Eye heard a whisper recently that Saratoga Councilman Nick Streit might be making an assembly bid against Assemblywoman Rebecca Cohn, a fellow Saratogan. But the Republican says that although he has been approached, Sacramento isn't on his radar. "A couple people have asked me to run for Assembly," Streit confesses. "I told them that I was not going to do that. I wouldn't give up my job, which you're required to do, nor would I leave my family, so it's not an option for me." Given the way Democrats drew new district lines, it may not be an option for any Republicans in the district, which some observers say is unwinnable now for a GOP challenger.... Streit, a CPA by day, was approached by Saratoga busybody Don Whetstone, among others. Streit says he isn't thinking about making a move for any other elected offices, and still isn't sure if he'll run for another four years on council. "My term is up next November, and I might consider rerunning for council because at least I can keep my job and stay with my family, but I would not consider anything else," says Streit, who is currently vice mayor and is in line to become mayor next year. "I haven't decided either way yet. I do enjoy it, I think I'm making a difference, but I just haven't made the final call. It's a family issue more than anything else."

Karaoke Man

An Eye operative reports that Rep. Mike Honda was spotted belting out some karaoke at Bamboo 7 in Japantown late Saturday night. "He sang 'I Left My Heart in San Francisco' to a standing ovation, then he got another standing ovation when he left," our source informs. "And he's actually a pretty good singer."

Sitting Out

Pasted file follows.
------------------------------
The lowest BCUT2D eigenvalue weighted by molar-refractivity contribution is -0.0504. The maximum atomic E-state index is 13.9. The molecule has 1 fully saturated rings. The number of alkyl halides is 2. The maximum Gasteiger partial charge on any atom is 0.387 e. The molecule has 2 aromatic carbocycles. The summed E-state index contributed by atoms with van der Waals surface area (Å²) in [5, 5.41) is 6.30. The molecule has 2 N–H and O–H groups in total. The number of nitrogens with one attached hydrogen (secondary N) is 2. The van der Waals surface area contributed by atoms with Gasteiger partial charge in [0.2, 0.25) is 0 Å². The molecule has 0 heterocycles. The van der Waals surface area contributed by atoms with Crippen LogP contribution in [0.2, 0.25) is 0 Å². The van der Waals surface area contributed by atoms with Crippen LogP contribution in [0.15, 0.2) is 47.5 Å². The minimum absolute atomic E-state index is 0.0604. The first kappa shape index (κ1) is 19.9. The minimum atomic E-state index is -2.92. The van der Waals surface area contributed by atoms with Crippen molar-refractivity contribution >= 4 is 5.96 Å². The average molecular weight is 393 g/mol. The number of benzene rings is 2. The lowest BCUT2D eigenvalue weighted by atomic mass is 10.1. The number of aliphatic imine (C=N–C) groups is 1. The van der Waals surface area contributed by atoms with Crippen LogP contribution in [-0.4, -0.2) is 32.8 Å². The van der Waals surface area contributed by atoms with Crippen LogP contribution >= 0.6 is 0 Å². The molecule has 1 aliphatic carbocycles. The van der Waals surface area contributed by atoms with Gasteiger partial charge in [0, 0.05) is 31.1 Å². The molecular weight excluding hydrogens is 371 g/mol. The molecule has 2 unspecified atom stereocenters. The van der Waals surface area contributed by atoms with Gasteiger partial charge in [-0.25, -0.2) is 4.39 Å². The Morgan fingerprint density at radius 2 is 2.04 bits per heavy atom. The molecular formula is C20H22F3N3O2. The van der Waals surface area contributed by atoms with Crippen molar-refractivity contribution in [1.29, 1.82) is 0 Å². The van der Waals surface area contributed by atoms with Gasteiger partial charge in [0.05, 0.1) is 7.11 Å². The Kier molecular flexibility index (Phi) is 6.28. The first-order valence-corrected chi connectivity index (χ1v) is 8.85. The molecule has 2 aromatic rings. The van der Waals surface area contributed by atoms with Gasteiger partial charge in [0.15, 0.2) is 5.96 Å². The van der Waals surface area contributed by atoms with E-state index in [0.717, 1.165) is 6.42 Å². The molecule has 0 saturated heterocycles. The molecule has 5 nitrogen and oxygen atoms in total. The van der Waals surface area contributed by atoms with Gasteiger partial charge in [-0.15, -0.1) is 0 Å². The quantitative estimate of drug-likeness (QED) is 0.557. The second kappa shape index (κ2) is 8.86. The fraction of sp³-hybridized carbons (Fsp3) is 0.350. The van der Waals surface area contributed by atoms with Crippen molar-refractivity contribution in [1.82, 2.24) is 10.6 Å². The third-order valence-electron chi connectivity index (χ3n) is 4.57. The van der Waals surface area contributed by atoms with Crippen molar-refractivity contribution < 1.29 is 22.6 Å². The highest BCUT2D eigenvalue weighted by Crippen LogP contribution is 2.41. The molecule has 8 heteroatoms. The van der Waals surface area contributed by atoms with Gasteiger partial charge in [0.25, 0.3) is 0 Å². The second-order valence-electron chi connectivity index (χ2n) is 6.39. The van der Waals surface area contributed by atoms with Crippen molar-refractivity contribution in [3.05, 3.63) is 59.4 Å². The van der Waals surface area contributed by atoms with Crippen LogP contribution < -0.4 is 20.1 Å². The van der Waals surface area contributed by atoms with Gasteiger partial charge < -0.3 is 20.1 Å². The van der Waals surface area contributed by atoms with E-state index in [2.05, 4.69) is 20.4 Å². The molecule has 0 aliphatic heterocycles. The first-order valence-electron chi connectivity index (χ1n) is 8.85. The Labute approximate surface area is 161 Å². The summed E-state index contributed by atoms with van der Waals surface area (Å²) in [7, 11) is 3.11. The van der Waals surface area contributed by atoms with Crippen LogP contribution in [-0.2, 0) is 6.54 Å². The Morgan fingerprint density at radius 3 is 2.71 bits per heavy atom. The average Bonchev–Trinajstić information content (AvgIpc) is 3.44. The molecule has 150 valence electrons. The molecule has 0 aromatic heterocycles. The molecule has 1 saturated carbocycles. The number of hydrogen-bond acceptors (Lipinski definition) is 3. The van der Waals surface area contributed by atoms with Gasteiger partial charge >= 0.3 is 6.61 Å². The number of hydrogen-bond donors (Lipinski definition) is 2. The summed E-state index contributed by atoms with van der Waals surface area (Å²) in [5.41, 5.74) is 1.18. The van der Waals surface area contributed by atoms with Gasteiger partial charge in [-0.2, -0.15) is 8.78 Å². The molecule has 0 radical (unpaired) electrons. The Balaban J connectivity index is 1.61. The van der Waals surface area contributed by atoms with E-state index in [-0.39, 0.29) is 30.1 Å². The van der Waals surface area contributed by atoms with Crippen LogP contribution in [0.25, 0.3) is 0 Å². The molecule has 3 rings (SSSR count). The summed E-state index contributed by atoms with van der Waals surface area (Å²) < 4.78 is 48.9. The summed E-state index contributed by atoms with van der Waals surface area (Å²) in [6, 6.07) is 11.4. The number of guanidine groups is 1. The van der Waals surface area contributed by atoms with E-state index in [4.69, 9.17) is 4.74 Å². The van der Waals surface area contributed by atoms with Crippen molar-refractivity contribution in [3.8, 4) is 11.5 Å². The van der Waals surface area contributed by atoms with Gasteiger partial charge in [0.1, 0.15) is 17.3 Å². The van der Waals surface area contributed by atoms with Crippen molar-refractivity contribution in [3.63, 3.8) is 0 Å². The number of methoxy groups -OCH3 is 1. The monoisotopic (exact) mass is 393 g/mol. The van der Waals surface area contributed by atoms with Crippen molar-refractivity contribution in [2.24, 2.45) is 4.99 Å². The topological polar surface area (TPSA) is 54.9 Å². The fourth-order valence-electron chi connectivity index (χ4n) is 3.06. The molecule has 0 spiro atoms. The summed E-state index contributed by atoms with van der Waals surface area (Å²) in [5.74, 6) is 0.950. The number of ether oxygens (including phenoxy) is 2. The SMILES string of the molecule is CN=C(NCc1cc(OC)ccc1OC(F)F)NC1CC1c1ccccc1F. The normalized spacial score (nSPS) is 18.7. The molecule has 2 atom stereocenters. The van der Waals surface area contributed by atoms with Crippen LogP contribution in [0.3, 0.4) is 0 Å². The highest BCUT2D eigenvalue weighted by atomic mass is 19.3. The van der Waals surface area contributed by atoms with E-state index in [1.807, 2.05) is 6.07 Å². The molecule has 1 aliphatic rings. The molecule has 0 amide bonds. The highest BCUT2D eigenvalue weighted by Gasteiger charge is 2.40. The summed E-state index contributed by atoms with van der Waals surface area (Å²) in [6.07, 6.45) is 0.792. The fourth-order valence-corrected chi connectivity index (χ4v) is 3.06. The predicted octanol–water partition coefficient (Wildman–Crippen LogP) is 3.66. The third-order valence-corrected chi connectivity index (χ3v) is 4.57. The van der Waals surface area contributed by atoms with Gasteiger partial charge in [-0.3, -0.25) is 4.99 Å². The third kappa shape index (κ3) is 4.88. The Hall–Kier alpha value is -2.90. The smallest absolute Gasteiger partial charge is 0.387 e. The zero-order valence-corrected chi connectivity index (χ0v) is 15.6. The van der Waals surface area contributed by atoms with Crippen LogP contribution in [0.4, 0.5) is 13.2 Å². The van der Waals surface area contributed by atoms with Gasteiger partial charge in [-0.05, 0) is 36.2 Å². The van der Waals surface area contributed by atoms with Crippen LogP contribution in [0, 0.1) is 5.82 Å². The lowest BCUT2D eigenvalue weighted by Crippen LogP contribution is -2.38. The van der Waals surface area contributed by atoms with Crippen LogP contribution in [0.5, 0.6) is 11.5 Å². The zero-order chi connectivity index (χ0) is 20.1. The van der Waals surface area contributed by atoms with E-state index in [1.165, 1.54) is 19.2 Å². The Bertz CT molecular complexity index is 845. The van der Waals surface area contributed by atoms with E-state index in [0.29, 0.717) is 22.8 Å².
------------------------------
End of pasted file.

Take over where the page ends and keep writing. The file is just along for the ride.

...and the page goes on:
Donald Perino told Eye last week that he's giving up his quest to unseat county supervisor and fellow Gilroy Republican Don Gage, who already has a pretty good challenger on his hands in Morgan Hill Mayor Dennis Kennedy. "It's for health reasons, and other things that have come up, so I've decided not to run," Perino says. "And the other two candidates already have large amounts of money that they've collected." Perino also confesses that "legal reasons"--meaning his arrest this summer for making harassing phone calls to officials at St. Louise Regional Hospital--also played a part in his decision-making process. Perino is scheduled to make an appearance in Santa Clara County Superior Court on the charges next month.

Health Hazard

Are meetings hazardous to your health? Consider the evidence: County Supervisor Blanca Alvarado was hospitalized last Thursday after she fell ill during the Public Safety and Justice Committee meeting. Chief of Staff Sylvia Gallegos says supervisor Liz Kniss, a former nurse, and Sheriff Laurie Smith tended to Alvarado while the EMTs were summoned. "They called a halt to the meeting," Gallegos says. "And they called for the paramedics, so she of course was uncooperative ... She was putting up a brave front, but as a precaution we decided to have her sent over to Valley Medical Center to be evaluated." Test results showed that the supervisor had what's called a transient ischemic attack, which is something like a mild stroke that happens when the brain's blood supply is interrupted. Doctors kept Alvarado at the hospital overnight for observation and told her she wouldn't have any long-term side effects, Gallegos says. Alvarado returned to work Monday.

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From the September 27-October 3, 2001 issue of Metro, Silicon Valley's Weekly Newspaper.

Copyright © 2001 Metro Publishing Inc. Metroactive is affiliated with the Boulevards Network.

For more information about the San Jose/Silicon Valley area, visit sanjose.com.